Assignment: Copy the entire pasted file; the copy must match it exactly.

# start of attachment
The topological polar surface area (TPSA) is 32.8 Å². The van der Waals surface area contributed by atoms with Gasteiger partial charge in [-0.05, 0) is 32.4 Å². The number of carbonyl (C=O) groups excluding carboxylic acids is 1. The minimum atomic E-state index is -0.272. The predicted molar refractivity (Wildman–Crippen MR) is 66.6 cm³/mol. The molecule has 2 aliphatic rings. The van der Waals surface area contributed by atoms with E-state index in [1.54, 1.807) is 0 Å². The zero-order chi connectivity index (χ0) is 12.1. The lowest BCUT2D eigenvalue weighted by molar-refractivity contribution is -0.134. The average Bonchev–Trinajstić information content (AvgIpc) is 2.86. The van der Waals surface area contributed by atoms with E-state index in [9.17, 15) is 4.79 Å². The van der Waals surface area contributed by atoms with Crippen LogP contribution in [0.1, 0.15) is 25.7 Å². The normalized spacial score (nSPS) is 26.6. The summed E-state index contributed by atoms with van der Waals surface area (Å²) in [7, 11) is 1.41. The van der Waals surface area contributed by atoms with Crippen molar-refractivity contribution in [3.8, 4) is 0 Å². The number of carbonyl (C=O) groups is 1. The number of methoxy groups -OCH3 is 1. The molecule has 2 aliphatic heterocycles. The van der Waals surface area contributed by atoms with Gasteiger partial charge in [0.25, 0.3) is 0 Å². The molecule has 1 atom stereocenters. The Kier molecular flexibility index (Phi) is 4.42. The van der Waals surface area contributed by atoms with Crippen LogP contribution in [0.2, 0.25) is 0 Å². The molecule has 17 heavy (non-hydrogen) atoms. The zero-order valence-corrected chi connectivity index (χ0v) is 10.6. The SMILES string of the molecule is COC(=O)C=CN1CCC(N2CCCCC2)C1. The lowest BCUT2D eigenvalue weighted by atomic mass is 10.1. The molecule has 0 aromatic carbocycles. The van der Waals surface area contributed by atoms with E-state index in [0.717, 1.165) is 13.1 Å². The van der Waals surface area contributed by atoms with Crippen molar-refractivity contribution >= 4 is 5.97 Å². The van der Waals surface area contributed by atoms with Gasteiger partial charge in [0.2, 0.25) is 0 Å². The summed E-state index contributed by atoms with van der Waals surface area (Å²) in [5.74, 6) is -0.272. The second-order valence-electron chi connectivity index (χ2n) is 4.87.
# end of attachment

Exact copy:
The topological polar surface area (TPSA) is 32.8 Å². The van der Waals surface area contributed by atoms with Gasteiger partial charge in [-0.05, 0) is 32.4 Å². The number of carbonyl (C=O) groups excluding carboxylic acids is 1. The minimum atomic E-state index is -0.272. The predicted molar refractivity (Wildman–Crippen MR) is 66.6 cm³/mol. The molecule has 2 aliphatic rings. The van der Waals surface area contributed by atoms with E-state index in [1.54, 1.807) is 0 Å². The zero-order chi connectivity index (χ0) is 12.1. The lowest BCUT2D eigenvalue weighted by molar-refractivity contribution is -0.134. The average Bonchev–Trinajstić information content (AvgIpc) is 2.86. The van der Waals surface area contributed by atoms with E-state index in [9.17, 15) is 4.79 Å². The van der Waals surface area contributed by atoms with Crippen LogP contribution in [0.1, 0.15) is 25.7 Å². The normalized spacial score (nSPS) is 26.6. The summed E-state index contributed by atoms with van der Waals surface area (Å²) in [7, 11) is 1.41. The van der Waals surface area contributed by atoms with Crippen molar-refractivity contribution in [3.8, 4) is 0 Å². The number of carbonyl (C=O) groups is 1. The number of methoxy groups -OCH3 is 1. The molecule has 2 aliphatic heterocycles. The van der Waals surface area contributed by atoms with Gasteiger partial charge in [0.25, 0.3) is 0 Å². The molecule has 1 atom stereocenters. The Kier molecular flexibility index (Phi) is 4.42. The van der Waals surface area contributed by atoms with Crippen LogP contribution in [0.2, 0.25) is 0 Å². The molecule has 17 heavy (non-hydrogen) atoms. The zero-order valence-corrected chi connectivity index (χ0v) is 10.6. The SMILES string of the molecule is COC(=O)C=CN1CCC(N2CCCCC2)C1. The lowest BCUT2D eigenvalue weighted by atomic mass is 10.1. The molecule has 0 aromatic carbocycles. The van der Waals surface area contributed by atoms with E-state index in [0.717, 1.165) is 13.1 Å². The van der Waals surface area contributed by atoms with Crippen molar-refractivity contribution >= 4 is 5.97 Å². The van der Waals surface area contributed by atoms with Gasteiger partial charge in [0.2, 0.25) is 0 Å². The summed E-state index contributed by atoms with van der Waals surface area (Å²) in [5.74, 6) is -0.272. The second-order valence-electron chi connectivity index (χ2n) is 4.87.